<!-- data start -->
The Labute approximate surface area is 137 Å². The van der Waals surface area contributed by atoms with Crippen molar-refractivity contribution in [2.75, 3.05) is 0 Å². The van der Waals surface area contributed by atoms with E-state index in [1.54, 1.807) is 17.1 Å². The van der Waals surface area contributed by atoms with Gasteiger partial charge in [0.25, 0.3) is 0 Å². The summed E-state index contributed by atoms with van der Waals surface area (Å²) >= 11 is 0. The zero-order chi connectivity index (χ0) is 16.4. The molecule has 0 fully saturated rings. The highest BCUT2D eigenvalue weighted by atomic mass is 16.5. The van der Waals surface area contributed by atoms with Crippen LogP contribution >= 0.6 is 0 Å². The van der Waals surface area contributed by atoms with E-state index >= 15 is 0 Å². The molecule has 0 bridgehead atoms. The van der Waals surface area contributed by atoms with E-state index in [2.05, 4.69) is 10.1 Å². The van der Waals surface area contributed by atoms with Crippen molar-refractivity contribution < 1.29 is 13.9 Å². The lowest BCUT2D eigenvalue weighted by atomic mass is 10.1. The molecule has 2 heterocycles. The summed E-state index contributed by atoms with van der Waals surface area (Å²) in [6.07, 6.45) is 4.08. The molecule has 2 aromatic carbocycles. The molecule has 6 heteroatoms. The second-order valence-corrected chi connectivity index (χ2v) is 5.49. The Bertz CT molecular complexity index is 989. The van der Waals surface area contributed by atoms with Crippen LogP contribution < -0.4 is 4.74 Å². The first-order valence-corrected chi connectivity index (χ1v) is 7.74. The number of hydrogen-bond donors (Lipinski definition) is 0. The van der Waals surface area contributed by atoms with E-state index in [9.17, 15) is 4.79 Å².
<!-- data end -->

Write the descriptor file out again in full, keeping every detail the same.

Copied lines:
The Labute approximate surface area is 137 Å². The van der Waals surface area contributed by atoms with Crippen molar-refractivity contribution in [2.75, 3.05) is 0 Å². The van der Waals surface area contributed by atoms with E-state index in [1.54, 1.807) is 17.1 Å². The van der Waals surface area contributed by atoms with Gasteiger partial charge in [0.25, 0.3) is 0 Å². The summed E-state index contributed by atoms with van der Waals surface area (Å²) >= 11 is 0. The zero-order chi connectivity index (χ0) is 16.4. The molecule has 0 fully saturated rings. The highest BCUT2D eigenvalue weighted by atomic mass is 16.5. The van der Waals surface area contributed by atoms with Crippen LogP contribution >= 0.6 is 0 Å². The van der Waals surface area contributed by atoms with E-state index >= 15 is 0 Å². The molecule has 0 bridgehead atoms. The van der Waals surface area contributed by atoms with E-state index in [2.05, 4.69) is 10.1 Å². The van der Waals surface area contributed by atoms with Crippen molar-refractivity contribution < 1.29 is 13.9 Å². The lowest BCUT2D eigenvalue weighted by atomic mass is 10.1. The molecule has 2 heterocycles. The summed E-state index contributed by atoms with van der Waals surface area (Å²) in [6.07, 6.45) is 4.08. The molecule has 2 aromatic carbocycles. The molecule has 6 heteroatoms. The second-order valence-corrected chi connectivity index (χ2v) is 5.49. The Bertz CT molecular complexity index is 989. The van der Waals surface area contributed by atoms with Crippen LogP contribution < -0.4 is 4.74 Å². The first-order valence-corrected chi connectivity index (χ1v) is 7.74. The number of hydrogen-bond donors (Lipinski definition) is 0. The van der Waals surface area contributed by atoms with E-state index in [9.17, 15) is 4.79 Å².